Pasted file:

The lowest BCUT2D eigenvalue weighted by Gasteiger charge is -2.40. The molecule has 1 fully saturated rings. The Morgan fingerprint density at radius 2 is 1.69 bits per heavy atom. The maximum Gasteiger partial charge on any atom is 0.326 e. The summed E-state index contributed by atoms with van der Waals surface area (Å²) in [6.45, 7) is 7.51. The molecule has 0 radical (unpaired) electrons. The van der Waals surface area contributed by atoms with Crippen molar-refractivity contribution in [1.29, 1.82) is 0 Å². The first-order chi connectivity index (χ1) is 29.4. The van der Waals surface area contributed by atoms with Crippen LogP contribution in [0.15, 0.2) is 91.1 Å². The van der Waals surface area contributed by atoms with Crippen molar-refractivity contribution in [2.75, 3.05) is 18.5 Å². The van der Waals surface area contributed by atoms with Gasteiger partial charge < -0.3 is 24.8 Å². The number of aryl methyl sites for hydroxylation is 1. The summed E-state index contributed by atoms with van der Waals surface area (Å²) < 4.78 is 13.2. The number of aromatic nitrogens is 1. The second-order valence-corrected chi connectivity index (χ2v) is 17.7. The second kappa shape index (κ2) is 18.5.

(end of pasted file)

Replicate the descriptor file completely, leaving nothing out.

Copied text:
The lowest BCUT2D eigenvalue weighted by Gasteiger charge is -2.40. The molecule has 1 fully saturated rings. The Morgan fingerprint density at radius 2 is 1.69 bits per heavy atom. The maximum Gasteiger partial charge on any atom is 0.326 e. The summed E-state index contributed by atoms with van der Waals surface area (Å²) in [6.45, 7) is 7.51. The molecule has 0 radical (unpaired) electrons. The van der Waals surface area contributed by atoms with Crippen molar-refractivity contribution in [1.29, 1.82) is 0 Å². The first-order chi connectivity index (χ1) is 29.4. The van der Waals surface area contributed by atoms with Crippen LogP contribution in [0.15, 0.2) is 91.1 Å². The van der Waals surface area contributed by atoms with Crippen molar-refractivity contribution in [2.75, 3.05) is 18.5 Å². The van der Waals surface area contributed by atoms with Gasteiger partial charge < -0.3 is 24.8 Å². The number of aryl methyl sites for hydroxylation is 1. The summed E-state index contributed by atoms with van der Waals surface area (Å²) < 4.78 is 13.2. The number of aromatic nitrogens is 1. The second-order valence-corrected chi connectivity index (χ2v) is 17.7. The second kappa shape index (κ2) is 18.5.